Last month I was invited to give a talk on using alchemical free energy methods to predict antimicrobial resistance at a workshop in Göttingen organised by the Max Planck Institute for Biophysical Chemistry on behalf of BioExcel. You can read more about the meeting, which I hope will become a biennial event, here.
The M. tuberculosis genome is pretty small, only 4.4 million nucleotides, so storing all that as plaintext means each genome is 4.2MB, but when you have tens of thousands of genomes it starts to add up, particularly as I want to keep my data tree on my workstation so I can view the images produced […]
Last week on Thursday and Friday I helped run a Software Carpentry workshop in the Department of Experimental Psychology at the University of Oxford.
Short for “Genbank Mutation Locator”. A simple Python3 package that if you pass it a mutation it will give you the location in the specified genbank file. > gemucator-run.py –mutation rpoB_S450L rpoB_S450L: 761153 t 761154 c 761155 g (H37rV.gbk for M. tuberculosis is loaded by default). Or you can go the other way > gemucator-run.py –location […]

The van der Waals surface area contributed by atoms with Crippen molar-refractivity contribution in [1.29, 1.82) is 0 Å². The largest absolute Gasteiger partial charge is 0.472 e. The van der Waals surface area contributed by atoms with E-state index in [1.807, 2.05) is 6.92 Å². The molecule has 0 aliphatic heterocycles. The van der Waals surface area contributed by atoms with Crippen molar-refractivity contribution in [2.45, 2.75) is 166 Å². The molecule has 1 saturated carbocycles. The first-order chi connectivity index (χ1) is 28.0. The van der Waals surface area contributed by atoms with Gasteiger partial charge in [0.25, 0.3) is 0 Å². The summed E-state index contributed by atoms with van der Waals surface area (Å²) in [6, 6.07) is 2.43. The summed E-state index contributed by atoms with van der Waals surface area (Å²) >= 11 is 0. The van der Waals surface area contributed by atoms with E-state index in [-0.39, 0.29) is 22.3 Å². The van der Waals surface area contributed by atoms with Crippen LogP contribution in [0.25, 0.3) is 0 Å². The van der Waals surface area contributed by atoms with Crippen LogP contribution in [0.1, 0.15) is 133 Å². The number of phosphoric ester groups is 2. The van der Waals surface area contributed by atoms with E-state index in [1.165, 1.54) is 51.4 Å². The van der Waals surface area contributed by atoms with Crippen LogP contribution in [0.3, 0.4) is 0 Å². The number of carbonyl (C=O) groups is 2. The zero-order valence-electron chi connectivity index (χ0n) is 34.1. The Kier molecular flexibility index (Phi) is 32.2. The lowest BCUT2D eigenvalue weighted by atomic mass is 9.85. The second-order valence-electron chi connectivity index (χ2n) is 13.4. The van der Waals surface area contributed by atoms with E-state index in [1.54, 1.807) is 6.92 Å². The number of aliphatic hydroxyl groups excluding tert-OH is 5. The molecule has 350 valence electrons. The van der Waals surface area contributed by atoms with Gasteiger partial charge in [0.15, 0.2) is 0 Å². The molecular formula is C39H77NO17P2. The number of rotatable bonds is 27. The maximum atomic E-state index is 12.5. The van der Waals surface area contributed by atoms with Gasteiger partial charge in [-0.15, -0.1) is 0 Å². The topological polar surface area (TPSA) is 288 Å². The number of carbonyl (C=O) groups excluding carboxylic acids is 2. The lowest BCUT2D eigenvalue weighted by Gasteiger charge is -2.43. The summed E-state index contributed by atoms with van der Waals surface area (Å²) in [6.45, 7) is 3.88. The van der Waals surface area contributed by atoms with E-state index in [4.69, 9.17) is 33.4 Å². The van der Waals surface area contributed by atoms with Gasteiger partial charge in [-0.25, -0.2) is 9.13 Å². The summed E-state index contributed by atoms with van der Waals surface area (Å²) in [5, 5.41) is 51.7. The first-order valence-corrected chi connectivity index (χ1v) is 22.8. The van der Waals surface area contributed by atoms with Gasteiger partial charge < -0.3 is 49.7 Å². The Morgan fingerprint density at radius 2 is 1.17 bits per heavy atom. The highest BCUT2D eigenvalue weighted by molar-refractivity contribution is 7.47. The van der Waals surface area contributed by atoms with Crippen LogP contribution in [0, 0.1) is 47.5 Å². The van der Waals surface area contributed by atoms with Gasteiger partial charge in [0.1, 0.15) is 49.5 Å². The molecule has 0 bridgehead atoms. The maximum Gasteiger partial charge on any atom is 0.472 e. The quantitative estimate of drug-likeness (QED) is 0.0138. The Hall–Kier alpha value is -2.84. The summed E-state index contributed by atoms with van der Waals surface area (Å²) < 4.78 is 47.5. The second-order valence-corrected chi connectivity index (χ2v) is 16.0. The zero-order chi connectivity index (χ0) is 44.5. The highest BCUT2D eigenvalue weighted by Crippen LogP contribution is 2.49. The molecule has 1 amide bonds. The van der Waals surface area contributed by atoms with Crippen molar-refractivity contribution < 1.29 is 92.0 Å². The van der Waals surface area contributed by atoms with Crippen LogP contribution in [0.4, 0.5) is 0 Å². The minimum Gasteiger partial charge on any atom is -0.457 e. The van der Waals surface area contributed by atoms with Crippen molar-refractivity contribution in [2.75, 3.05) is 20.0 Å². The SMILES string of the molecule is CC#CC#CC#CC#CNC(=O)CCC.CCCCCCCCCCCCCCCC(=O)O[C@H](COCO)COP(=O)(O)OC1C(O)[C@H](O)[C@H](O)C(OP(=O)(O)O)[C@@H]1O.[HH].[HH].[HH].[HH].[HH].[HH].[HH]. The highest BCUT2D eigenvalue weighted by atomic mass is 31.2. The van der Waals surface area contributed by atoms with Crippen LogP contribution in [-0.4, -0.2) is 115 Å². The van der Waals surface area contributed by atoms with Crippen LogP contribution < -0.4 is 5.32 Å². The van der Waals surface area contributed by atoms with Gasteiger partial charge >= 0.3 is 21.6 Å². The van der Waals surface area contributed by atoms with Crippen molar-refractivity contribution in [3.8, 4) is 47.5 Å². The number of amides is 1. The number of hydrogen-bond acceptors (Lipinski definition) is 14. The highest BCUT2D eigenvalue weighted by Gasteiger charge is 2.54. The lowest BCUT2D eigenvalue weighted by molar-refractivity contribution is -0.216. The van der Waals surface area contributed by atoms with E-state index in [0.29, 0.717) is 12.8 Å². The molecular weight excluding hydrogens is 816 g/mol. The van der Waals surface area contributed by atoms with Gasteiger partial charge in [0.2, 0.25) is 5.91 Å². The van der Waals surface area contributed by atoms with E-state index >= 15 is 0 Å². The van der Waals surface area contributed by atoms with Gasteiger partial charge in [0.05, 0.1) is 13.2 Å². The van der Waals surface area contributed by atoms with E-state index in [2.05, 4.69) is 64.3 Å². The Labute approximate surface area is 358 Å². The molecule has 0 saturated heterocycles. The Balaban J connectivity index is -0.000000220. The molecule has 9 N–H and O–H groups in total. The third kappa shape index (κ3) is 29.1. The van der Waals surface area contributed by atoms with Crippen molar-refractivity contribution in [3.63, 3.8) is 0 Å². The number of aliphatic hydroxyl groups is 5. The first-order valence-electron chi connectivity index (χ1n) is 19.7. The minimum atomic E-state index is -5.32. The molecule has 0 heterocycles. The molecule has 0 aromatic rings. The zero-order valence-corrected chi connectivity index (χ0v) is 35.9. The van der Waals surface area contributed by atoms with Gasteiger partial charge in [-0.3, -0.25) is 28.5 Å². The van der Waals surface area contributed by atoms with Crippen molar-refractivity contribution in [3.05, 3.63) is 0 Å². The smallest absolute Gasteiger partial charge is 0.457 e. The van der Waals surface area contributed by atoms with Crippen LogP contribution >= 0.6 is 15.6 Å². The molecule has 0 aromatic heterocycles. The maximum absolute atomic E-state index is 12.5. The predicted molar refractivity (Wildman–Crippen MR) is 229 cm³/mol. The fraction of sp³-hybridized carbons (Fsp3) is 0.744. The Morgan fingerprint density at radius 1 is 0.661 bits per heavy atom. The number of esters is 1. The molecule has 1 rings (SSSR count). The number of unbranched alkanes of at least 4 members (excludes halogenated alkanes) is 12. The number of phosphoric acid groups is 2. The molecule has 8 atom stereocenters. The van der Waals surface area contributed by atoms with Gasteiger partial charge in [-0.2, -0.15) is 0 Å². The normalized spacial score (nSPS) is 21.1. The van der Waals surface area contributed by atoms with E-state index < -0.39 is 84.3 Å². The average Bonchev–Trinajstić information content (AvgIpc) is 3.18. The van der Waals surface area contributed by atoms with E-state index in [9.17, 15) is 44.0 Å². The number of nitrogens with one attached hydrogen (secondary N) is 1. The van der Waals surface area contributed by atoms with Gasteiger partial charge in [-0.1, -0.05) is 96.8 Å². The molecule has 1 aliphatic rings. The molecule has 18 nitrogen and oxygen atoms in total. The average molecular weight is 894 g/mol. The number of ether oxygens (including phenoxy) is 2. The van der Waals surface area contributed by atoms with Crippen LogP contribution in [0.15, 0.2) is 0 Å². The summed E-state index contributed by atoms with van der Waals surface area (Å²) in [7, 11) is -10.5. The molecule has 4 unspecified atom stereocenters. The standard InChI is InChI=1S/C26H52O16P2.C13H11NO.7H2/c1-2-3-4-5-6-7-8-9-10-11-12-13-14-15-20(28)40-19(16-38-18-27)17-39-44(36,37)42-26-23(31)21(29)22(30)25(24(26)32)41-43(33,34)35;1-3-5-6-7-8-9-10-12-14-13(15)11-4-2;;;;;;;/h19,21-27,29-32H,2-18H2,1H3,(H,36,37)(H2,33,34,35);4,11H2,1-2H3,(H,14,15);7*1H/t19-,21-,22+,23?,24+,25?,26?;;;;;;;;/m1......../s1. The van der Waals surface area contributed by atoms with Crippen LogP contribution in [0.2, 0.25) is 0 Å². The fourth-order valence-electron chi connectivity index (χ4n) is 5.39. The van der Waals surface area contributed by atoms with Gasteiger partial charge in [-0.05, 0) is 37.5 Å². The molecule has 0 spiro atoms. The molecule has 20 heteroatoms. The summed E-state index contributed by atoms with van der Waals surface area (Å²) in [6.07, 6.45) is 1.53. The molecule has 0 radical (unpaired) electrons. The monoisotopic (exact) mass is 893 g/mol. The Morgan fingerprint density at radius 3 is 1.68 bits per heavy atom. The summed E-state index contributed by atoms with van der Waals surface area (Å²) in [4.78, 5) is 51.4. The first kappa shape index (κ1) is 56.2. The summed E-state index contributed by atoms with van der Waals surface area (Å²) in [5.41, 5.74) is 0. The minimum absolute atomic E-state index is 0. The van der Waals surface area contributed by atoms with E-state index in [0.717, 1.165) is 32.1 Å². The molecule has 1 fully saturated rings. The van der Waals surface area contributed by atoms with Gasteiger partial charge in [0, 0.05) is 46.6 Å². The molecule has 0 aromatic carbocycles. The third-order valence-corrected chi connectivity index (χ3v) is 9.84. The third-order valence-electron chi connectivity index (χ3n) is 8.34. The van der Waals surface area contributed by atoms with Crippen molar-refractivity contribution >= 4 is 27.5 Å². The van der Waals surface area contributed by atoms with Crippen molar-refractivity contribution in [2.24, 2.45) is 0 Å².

Whenever a paper involving sequencing the genome of bacteria (or other species for that matter), the researcher is obliged to deposit the (usually short reads) in either the European Nucleotide Archive (ENA) and the Short Read Archive (SRA) along with some metadata. Sounds good, but there has been a flaw until recently; whilst one could […]
Setting up my own computing cluster with a batch queuing system and then using it run large numbers of molecular dynamics simulations was one of the more satisfying things I have done professionally. The compute nodes were Apple Xserves from 2008 and 2009. Myself and Ben Hall won the first seven of these nodes from […]